In 2002 she stepped into the national spotlight when she challenged the all-male status of the Augusta National Golf Club. But Dr. Martha Burk was already well-known for her impressive accomplishments in academia and both the public and the volunteer sectors. Dr. Burk grew up in Pasadena, Texas, a suburb of Houston. Having earned top grades in high school she graduated when she was 16 and entered the University of Houston.
Dr. Burk married and interrupted her studies for five years while raising two small children. She would say later, when interviewed by Peter J. Boyer for an article in The New Yorker, being a stay-at-home mom was “the most radicalizing experience in my life….It forced isolation for women in that situation”. So she returned to school at the University of Texas at Arlington, earning a masters degree in psychology and computer science in 1968 and a PH.D. in experimental psychology in 1974.
Though armed with top credentials Dr. Burk found that her gender was a hindrance in the workplace. When she applied for one university teaching job, she was asked to take a typing test. However she did become research director of the Graduate School of Social Work at the University of Texas at Arlington (1974-1976); then assistant professor of management there (1976-1979). While still at the University of Texas she developed an educational software program that became the basis for her own company. A.U. Software Inc. became so successful that Dr. Burk was able to quit her job at the university.
Dr. Burk and her first husband divorced and in 1986 she married Ralph Estes, an accounting professor. When Estes took a teaching job in Kansas, the couple moved to Wichita. Her political activism there led to tenure as president of the Wichita chapter of the National Organization For Women and as a director on the national board of NOW (1988-1990).
In 1990 Dr. Burk and Estes moved to Washington, DC, where they founded the Center For The Advancement of Public Policy, a research and policy analysis organization. From 2000-2005 she was chair of the National Council of Women’s Organizations, a network of over 200 national womens groups, with a combined membership of over 10 million women. It was in that capacity that she led the campaign to open Augusta National Golf Club to women. Her letter to then-club president William W. “Hootie” Johnson questioning the decades-old ban on women in the club resulted in a blistering 18-paragraph response by Johnson and released to the media. The ensuing months-long war of words brought some successes such as two women were eventually admitted as members in 2011, followed by a handful in the decade since, though the club is still overwhelmingly male.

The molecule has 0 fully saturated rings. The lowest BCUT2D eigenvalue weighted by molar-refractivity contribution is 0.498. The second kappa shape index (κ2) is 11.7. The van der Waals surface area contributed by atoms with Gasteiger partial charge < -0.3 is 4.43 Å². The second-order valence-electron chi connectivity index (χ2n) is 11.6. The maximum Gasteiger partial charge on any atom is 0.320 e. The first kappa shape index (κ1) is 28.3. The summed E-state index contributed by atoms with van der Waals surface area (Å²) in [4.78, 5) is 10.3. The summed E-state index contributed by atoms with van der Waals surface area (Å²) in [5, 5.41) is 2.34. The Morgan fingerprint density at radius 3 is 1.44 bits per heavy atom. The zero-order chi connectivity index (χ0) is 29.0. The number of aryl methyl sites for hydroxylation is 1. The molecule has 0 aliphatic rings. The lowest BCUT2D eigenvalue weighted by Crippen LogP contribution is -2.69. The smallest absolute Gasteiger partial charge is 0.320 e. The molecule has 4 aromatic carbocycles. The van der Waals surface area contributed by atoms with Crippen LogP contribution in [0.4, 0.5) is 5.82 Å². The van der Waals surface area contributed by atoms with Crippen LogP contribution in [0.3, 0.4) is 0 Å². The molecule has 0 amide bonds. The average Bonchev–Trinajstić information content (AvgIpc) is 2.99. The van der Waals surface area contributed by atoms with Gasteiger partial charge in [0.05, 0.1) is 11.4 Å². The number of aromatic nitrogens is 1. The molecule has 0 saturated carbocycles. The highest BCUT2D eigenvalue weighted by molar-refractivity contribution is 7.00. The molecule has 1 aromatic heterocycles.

As a nationally known psychologists and women's issues expert specializing in gender pay equity, Dr. Burk advises city, county and state governments on gender pay equity and conducts internal pay analyses for private sector companies. In 2010 Dr. Burk crafted the first-in-the-nation gender pay equity initiative for New Mexico as a senior advisor to then-Governor Bill Richardson.
Dr. Burk remains at the forefront of change for women in corporate America and continues to advise business organizations and government entities at all levels on gender pay equity. She serves as the Money Editor for Ms. Magazine; is a syndicated newspaper columnist; and is a blogger for womensvoicesmedia.org. Her public radio show Equal Time With Martha Burk originates from KFSR in Santa F, NM. Her latest book, Your Voice, Your Vote: The Savvy Woman’s Guide to Politics, Power; and The Change We Need (2020-2021).
She resides in Corrales, New Mexico with her husband, Ralph Estes.
New Yorker, February 17, 2003, p. D3